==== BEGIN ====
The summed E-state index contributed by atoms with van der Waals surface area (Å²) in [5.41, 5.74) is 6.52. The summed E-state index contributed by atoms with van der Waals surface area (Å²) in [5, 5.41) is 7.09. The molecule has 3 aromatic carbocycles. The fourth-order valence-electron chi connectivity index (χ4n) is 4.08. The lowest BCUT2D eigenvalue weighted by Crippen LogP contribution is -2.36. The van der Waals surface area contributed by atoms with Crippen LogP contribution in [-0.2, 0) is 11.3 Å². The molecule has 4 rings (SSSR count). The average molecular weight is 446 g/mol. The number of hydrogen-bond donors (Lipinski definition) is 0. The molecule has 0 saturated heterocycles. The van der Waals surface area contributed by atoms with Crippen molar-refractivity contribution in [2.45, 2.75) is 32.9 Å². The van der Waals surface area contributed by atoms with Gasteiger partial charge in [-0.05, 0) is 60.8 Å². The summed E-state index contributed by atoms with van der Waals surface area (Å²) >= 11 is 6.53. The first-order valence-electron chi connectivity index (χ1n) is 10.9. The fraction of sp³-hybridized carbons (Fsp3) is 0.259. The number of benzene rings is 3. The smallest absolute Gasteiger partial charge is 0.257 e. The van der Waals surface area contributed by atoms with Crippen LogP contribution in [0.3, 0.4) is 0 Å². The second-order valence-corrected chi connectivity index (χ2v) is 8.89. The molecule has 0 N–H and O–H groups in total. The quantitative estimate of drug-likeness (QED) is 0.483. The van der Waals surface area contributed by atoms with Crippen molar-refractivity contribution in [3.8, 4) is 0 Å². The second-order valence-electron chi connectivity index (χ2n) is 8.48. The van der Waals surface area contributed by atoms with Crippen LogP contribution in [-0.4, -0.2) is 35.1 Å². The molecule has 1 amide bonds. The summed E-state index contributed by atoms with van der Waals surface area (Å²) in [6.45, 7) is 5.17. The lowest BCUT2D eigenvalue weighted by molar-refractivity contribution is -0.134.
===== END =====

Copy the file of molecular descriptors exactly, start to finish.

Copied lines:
The summed E-state index contributed by atoms with van der Waals surface area (Å²) in [5.41, 5.74) is 6.52. The summed E-state index contributed by atoms with van der Waals surface area (Å²) in [5, 5.41) is 7.09. The molecule has 3 aromatic carbocycles. The fourth-order valence-electron chi connectivity index (χ4n) is 4.08. The lowest BCUT2D eigenvalue weighted by Crippen LogP contribution is -2.36. The van der Waals surface area contributed by atoms with Crippen LogP contribution in [-0.2, 0) is 11.3 Å². The molecule has 4 rings (SSSR count). The average molecular weight is 446 g/mol. The number of hydrogen-bond donors (Lipinski definition) is 0. The molecule has 0 saturated heterocycles. The van der Waals surface area contributed by atoms with Crippen molar-refractivity contribution in [2.45, 2.75) is 32.9 Å². The van der Waals surface area contributed by atoms with Gasteiger partial charge in [-0.05, 0) is 60.8 Å². The summed E-state index contributed by atoms with van der Waals surface area (Å²) >= 11 is 6.53. The first-order valence-electron chi connectivity index (χ1n) is 10.9. The fraction of sp³-hybridized carbons (Fsp3) is 0.259. The number of benzene rings is 3. The smallest absolute Gasteiger partial charge is 0.257 e. The van der Waals surface area contributed by atoms with Crippen LogP contribution in [0.3, 0.4) is 0 Å². The second-order valence-corrected chi connectivity index (χ2v) is 8.89. The molecule has 0 N–H and O–H groups in total. The quantitative estimate of drug-likeness (QED) is 0.483. The van der Waals surface area contributed by atoms with Crippen molar-refractivity contribution in [3.8, 4) is 0 Å². The second-order valence-electron chi connectivity index (χ2n) is 8.48. The van der Waals surface area contributed by atoms with Crippen LogP contribution in [-0.4, -0.2) is 35.1 Å². The molecule has 1 amide bonds. The summed E-state index contributed by atoms with van der Waals surface area (Å²) in [6.45, 7) is 5.17. The lowest BCUT2D eigenvalue weighted by molar-refractivity contribution is -0.134.